Tools and workflows are mostly developed to suit the project specific data set, which in many - if not most - cases results in individual tools for specific data sets that can not be applied to other projects.
An example of technical variety in the Digital Humanities is illustrated by two projects developed by Monica Berti at the University of Leipzig. Project specific technical solutions have been italicized. From a technical point of view, these parts are probably exchangeable, which means that in an unrelated project, they might create the same information as a different kind of data.
1) The first one is the "Digital Fragmenta Historicorum Graecorum" (DFHG), which is the digital version of a print collection of quotations and text reuses of ancient Greek authors: http://www.dfhg-project.org . The digital version has been produced starting from the OCR output of the print edition. Combining manual work and shell scripts, an SQL database has been created for delivering web services and tools. The raw data files are inserted into the SQL DB enriched with information useful to perform searches and citation extraction (based on CTS and CITE URNs). Ajax web pages are automatically generated to increase the usability of DFHG data. The project exports data stored in the DFHG database in different formats: CSV format files and XML format files (EpiDoc compliant). Files are available on GitHub. An API can be queried with DFHG author names and text reuse numbers: the result is a JSON output containing every piece of information about the requested text reuse. Integration with external resources allows to get inflected forms of DFHG words and lemmata from dictionaries and encyclopedias. An alignment of DFHG Greek text reuses and their Latin translations is available through the Parallel Alignment Browser developed at the University of Leipzig: http://ctstest.informatik.uni-leipzig.de/cts_admin_tools/parallelbrowser/?ctsURL=../../fragmentary&sep=:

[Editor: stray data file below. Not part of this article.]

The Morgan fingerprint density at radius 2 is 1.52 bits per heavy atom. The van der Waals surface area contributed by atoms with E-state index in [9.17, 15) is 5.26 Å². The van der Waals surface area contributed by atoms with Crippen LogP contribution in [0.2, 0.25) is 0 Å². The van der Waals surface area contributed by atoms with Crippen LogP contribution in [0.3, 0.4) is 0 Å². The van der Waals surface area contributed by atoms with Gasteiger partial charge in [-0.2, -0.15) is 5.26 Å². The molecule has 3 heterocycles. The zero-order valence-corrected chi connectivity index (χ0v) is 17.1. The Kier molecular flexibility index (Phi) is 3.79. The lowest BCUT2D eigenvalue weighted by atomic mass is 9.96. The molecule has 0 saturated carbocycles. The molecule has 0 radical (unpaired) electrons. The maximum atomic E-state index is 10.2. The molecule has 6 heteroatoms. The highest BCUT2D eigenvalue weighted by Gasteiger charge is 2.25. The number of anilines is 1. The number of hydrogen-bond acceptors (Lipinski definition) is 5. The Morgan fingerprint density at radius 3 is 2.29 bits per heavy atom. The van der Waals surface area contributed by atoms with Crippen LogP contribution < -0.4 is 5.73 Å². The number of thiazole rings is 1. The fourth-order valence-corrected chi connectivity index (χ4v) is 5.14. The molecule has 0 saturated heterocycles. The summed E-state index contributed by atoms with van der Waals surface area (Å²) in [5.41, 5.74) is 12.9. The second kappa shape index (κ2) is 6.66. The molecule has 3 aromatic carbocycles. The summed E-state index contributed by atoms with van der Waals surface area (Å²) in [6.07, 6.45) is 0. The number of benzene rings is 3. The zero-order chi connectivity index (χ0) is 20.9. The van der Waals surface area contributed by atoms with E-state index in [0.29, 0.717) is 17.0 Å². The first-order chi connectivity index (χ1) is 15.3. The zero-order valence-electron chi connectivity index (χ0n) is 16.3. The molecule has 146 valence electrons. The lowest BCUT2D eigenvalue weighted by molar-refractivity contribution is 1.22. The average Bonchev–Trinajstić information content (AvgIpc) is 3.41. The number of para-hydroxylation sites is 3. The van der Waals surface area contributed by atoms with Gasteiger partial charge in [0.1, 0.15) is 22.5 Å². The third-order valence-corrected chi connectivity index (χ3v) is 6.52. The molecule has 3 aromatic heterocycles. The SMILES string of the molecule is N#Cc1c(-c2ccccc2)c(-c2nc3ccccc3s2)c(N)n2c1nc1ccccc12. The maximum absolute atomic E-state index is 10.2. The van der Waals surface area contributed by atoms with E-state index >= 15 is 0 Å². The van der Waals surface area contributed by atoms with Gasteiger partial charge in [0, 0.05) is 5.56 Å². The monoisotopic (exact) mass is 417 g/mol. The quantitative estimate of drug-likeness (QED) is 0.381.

2) The second project is the "Digital Athenaeus", which is producing a digital edition of an ancient Greek work entitled the Deipnosophists by Athenaeus of Naucratis: http://digitalathenaeus.org. The project is focused on annotating quotations and text reuses in order to provide an inventory of reused authors and works and implement a data model for identifying, analyzing, and citing uniquely instances of text reuse in the Deipnosophists ( http://dh2016.adho.org/abstracts/46). In order to get these results, the project has produced an online converter for finding concordances between the numerations used in different editions of the Deipnosophists and get stable CTS URNs for citing the text. Moreover, digital versions of printed indexes have been created in order to map the text references to reused authors and works. Index entries can be visualized in Martin Reckziegel's Canonical Text Reader and Citation Exporter (CTRaCE) developed at the University of Leipzig. The project has implemented two web-based interface tools for querying the SQL Database of the indexes. An API with JSON output allows to integrate index data into external services. Different file formats (CSV, XML, etc.) can be generated from the DB.
Both examples use different technical solutions including some that were implemented specifically for these projects. While standards and guidelines can be shared among research groups, project specific technical solutions - like scripts, format conversions and computer setups - are potentially hard to reuse in other projects by different research groups because of small deviations in the data or other requirements. That is why it is often more reasonable to build yet another project specific workflow even if problems overlap with an already existing solution.
One step to solve this technical Variety is the developement of text research infrastructures like CLARIN because they enable researchers to outsource technical problems.